Better Cote d'Or Chardonnays and Pinot Noirs have considerable longevity. Much of this is due to the acid levels [that result from the use of Pinot Noir and Chardonnay in this relatively cool-climate area], fruit extract, and other inherent qualities of the grapes. Excellent 30 year old examples of red are not rare; similarly 20 year-old whites. With climatic conditions on the edge for viticulture, choosing a good vintage is essential; however, with careful viticulture and winemaking, top producers make excellent wine even in difficult vintages. Excellent years for red Pinot Noirs for cellaring- 2006, 2005, 2004, 2002, 2001, 1999, 1996, 1995, 1993, 1991, 1990. Also, top wines from producers with a 'light touch' from 1998 vintage. Good Pinot Noir vintages for current drinking/short-term cellaring: 2003, 2000, 1997 Good Pinot Noir vintages for current drinking: 1988, 1985, 1983, 1979, 1978
The vineyards of the Cote d'Or were mostly included in the classification system called AOC or AC (Appellation d'Origine Controlee) in the 1930's. There are different levels of AOC Burgundy produced. The most broad is called a regional appellation, such as Bourgogne (which can come from anywhere in the Burgundy region, even from outside the Cote d'Or) or Haute Cote de Nuits, etc. A 'village' appellation is next. Wines that are entitled to this type of appellation will be labeled 'Volnay' or 'Vosne-Romanee', for example; these can be made from grapes grown anywhere within the boundaries of the appellation of the village named on the label. Above this are the Premier Cru and Grand Cru wines; these are named for the specific vineyard (French name climat) from which the grapes were obtained. These are generally priced according to their scarcity. Most of these vineyards are very small, covering areas as tiny as just a few acres. Premier Cru wines also name the village in which the vineyard lies, but Grand Cru vineyards are considered to be so well-known that they are simply labeled with the vineyard name (eg Clos de la Roche from the commune of Morey-St-Denis). If a label states 'premier cru' but no vineyard is named, you can assume that the wine is a blend of grapes from more than one 'premier cru' vineyard.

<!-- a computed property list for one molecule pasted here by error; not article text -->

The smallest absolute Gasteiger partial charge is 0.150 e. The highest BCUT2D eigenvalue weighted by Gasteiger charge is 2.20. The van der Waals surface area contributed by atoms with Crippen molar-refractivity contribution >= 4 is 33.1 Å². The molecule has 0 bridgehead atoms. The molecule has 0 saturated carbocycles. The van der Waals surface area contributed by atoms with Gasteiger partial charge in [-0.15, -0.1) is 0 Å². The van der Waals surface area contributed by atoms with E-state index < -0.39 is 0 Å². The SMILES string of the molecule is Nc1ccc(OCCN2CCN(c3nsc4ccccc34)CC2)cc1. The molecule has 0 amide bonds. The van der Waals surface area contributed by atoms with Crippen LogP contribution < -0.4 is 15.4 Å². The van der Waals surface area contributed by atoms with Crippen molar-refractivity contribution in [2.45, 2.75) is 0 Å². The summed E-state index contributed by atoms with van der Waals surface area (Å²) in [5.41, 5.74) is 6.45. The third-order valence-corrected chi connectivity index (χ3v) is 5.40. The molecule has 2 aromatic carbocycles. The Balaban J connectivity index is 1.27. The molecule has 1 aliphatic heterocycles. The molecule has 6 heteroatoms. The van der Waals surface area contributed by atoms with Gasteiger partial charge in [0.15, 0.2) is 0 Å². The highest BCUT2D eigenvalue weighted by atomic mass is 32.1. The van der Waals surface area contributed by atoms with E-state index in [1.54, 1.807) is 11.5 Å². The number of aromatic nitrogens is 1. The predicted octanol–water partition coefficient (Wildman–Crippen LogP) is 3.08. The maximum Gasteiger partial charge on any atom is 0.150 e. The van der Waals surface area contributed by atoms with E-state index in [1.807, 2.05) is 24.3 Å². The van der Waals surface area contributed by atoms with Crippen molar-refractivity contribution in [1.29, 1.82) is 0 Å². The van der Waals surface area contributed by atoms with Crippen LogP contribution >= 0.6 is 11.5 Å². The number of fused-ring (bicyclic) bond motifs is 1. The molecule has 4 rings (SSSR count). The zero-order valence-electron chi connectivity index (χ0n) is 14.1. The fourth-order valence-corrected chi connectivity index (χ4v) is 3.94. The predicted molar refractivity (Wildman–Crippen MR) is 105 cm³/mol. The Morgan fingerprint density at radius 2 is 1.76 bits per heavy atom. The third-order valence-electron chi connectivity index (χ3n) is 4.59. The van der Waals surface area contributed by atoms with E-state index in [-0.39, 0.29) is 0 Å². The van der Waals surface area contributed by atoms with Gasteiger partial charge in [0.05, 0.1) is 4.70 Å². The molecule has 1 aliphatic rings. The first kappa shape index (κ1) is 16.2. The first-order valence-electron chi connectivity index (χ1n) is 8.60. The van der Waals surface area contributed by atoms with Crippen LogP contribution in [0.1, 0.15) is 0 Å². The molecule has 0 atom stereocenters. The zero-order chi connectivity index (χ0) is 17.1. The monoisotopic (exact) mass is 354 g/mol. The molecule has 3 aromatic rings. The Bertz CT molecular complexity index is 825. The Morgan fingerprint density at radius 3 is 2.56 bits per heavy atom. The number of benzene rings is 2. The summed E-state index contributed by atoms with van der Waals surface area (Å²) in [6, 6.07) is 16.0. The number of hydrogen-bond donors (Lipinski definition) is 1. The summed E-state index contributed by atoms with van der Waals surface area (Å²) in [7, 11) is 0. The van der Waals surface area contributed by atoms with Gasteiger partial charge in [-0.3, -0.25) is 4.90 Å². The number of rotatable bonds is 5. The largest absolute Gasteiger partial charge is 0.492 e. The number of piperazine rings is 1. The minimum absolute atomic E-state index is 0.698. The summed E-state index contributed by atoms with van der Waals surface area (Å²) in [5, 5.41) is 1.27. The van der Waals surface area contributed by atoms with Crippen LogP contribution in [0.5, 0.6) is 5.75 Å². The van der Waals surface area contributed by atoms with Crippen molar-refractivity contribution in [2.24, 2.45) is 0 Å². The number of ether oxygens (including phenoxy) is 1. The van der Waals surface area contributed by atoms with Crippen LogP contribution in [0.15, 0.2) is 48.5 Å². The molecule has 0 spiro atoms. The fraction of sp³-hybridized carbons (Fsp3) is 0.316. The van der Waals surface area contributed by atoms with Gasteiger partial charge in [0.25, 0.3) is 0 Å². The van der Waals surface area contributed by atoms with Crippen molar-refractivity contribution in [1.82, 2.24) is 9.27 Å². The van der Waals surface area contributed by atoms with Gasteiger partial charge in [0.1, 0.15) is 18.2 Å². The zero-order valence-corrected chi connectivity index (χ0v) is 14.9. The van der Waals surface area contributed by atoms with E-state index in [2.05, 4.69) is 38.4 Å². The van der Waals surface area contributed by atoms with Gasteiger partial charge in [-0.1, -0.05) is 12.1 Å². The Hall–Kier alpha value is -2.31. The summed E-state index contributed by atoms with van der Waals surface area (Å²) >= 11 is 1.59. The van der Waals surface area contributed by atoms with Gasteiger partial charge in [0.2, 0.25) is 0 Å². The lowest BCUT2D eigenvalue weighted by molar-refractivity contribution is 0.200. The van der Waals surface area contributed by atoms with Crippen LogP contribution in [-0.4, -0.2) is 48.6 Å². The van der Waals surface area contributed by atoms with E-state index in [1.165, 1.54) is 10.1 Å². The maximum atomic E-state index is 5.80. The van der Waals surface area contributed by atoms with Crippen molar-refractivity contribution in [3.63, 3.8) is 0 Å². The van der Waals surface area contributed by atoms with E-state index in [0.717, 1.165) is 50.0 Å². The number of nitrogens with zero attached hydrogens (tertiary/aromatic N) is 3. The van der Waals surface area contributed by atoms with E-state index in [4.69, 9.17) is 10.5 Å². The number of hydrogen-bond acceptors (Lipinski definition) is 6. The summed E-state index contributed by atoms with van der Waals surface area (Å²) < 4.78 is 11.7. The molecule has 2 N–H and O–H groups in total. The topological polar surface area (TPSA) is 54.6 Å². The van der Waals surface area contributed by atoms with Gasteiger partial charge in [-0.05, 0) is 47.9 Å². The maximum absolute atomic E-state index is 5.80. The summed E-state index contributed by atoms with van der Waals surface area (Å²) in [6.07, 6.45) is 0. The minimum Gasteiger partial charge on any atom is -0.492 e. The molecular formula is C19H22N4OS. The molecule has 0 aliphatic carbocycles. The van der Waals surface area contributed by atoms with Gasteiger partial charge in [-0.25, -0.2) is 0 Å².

The Cote d'Or is Only 31 miles long! (and very narrow) It is divided into two sub-regions: the Cote de Nuits (north) and the Cote de Beaune (south).
This part, approximately 15 miles long, has its northern end just south of the city of Dijon. The southern end is just north of the city of Beaune. It is best known for red wines made exclusively from Pinot Noir. It has fairly steep slopes, so the most convenient part for viticulture is a strip averaging about 750 feet wide, near the bottom, where the slopes are more gentle and the soils contain more marl, a soil type that favors Pinot Noir and results in fuller, richer wines. The slopes mostly face east. Over 90% of the wine produced here is red Pinot Noir, and the vineyards cover only about 9,000 acres.
This sub-region is known mostly for white wines (although only 40% of the production is white wine) made from Chardonnay, but many exceptions exist, notably Pinot Noirs from the villages or 'communes' of Beaune, Volnay and Pommard (the last two are red-wine-only communes). The Cote de Beaune extends from the city of Beaune southward through the village of Santenay. Its slopes are more gentle than those of the Cote de Nuits and consequently they can be planted with vines closer to the top of the slope, where the soils are more concentrated in limestone. Hundreds of years of experience in turning grapes into wine in Burgundy has led growers to the conclusion that this type of soil can produce great Chardonnay, with well-defined fruit flavors and subtle mineral overtones. The Cote de Beaune is about the same length as the Cote de Nuits (roughly 15 miles long), but has more vineyard acreage: about 15,000 acres.